The Power of Experiments, as the book title suggests, is about experimentation. The authors write this book to show managers how to make the most of experimental results. I read it to find out how experiments can impact on management practices.
Michael Luca is is the Lee J. Styslinger III Associate Professor of Business Administration at Harvard Business School. He serves on the board of directors at the National Association of Business Economics, the academic advisory board of the Behavioural Insights Team, and the advisory board of the CNBC Technology Executive Council, and is a faculty research fellow at the National Bureau of Economic Research.
Max H. Bazerman is Jesse Isidor Straus Professor of Business Administration at the Harvard Business School. He received the Lifetime Achievement Award from the Organizational Behavior Division of the Academy of Management in 2019.
The Power of Experiments has 15 chapters which are divided into 3 parts.
Part I is Breaking Out of the Lab and has 3 chapters. They are The Power of Experiments, The Rise of Experiments in Psychology and Economics, and The Rise of Behavioral Experiments in Policymaking.
Part II is Experiments in the Tech Sector. The chapters here include From the Behavioral Insights Team to Booking.com, #AirbnbWhileBlack, eBay’s $50 Million Advertising Mistake, Deep Discounts at Alibaba, Shrouded Fees at StubHub, Market-Level Experiments at Uber, and The Facebook Blues.
Part III is Experimenting for the Social Good and contains 5 chapters. These are Behavioral Experiments for the Social Good, Healthy, Wealthy, and Wise, The Behavior Change for Good Project, The Ethics of Experimentation, and A Final Case for Experiments and Some Concluding Lessons.
What are experiments? Experiments are a way to systematically and objectively try new ideas. If they are efficiently and effectively run, the evidence will be more accurate and we might get a valid conclusion.
According to the authors, the 4 purposes of experiments are:
1. testing theory and mechanisms,
2. understanding magnitudes and tradeoffs,
3. evaluating policies or products, and
4. fact finding
How do experiments help in management? Experiments complement intuition and guesswork with evidence-based decision making. Thus, they are valuable for determining what type of intervention is likely to improve decision making in a particular context.
When we run experiments, we need to run them in a variety of contexts and focus on developing frameworks to apply across decisions, instead of relying on a single data point from an experiment. We must think about the relationship between short- and long-term outcomes, and invest heavily in long-term outcomes. The length of time for tracking an outcome depends on the question at hand, and on the relationship between short-term and long-term outcomes.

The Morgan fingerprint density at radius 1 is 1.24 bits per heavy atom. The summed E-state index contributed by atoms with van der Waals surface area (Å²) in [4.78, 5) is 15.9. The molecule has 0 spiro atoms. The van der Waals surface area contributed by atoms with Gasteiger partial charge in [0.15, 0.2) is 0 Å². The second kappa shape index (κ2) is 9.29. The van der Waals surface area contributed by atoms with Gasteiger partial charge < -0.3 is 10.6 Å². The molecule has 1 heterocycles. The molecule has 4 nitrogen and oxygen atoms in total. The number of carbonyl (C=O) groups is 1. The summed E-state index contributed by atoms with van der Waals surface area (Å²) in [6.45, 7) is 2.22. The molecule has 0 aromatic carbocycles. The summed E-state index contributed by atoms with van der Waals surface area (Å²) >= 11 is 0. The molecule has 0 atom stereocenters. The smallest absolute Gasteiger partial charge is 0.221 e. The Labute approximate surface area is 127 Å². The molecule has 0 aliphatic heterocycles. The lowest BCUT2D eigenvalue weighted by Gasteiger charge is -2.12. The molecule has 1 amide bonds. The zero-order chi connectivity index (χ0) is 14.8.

Effective experimentation requires managerial judgment, careful interpretation of results, and an appreciation of both the strengths and limitations of experiments. The value of an experiment is limited by the measurable outcomes. Besides that, we need to accept uncertainty when running experiments as we might end up concluding that a new idea is not effective
Experiments offer behavioral insights but we need to think about the context, design choices, and unintended consequences of the interventions. Default options and other elements of the choice environment matter in shaping human behavior. We also have to remember that lab experiments helps us know whether and when an effect might be relevant, but would not predict the exact effect in any particular real-world setting.
The authors tells a story about experimentation rather than bore the readers with the technical detail. This might be the result of experiments that showed that humans are more easily persuaded by stories, rather than facts alone.
Overall, The Power of Experiments shows us the value of experiments. Besides that, the authors also discuss about some common pitfalls of experiments. So, how does this book help in management? I think it shows us how experiments can help in making an evidence-based decision rather than simply making a decision based on intuition. By running an experiment before implementing an action, it will allow us to see if the measure would really work.
- We like to have faith in our intuition, but the fact is, it’s often flat-out wrong.
- There is no single perfect way to run an experiment.
- Secrecy is a bigger danger than publicity.
- Good leaders have enough humility to admit what they don’t know, identify the best options in an uncertain world, and experiment.
- But, as with all evidence gathering, the value of the evidence depends entirely on the people running the experiments.
Interested in The Power of Experiments?
You may get the book from through the link below.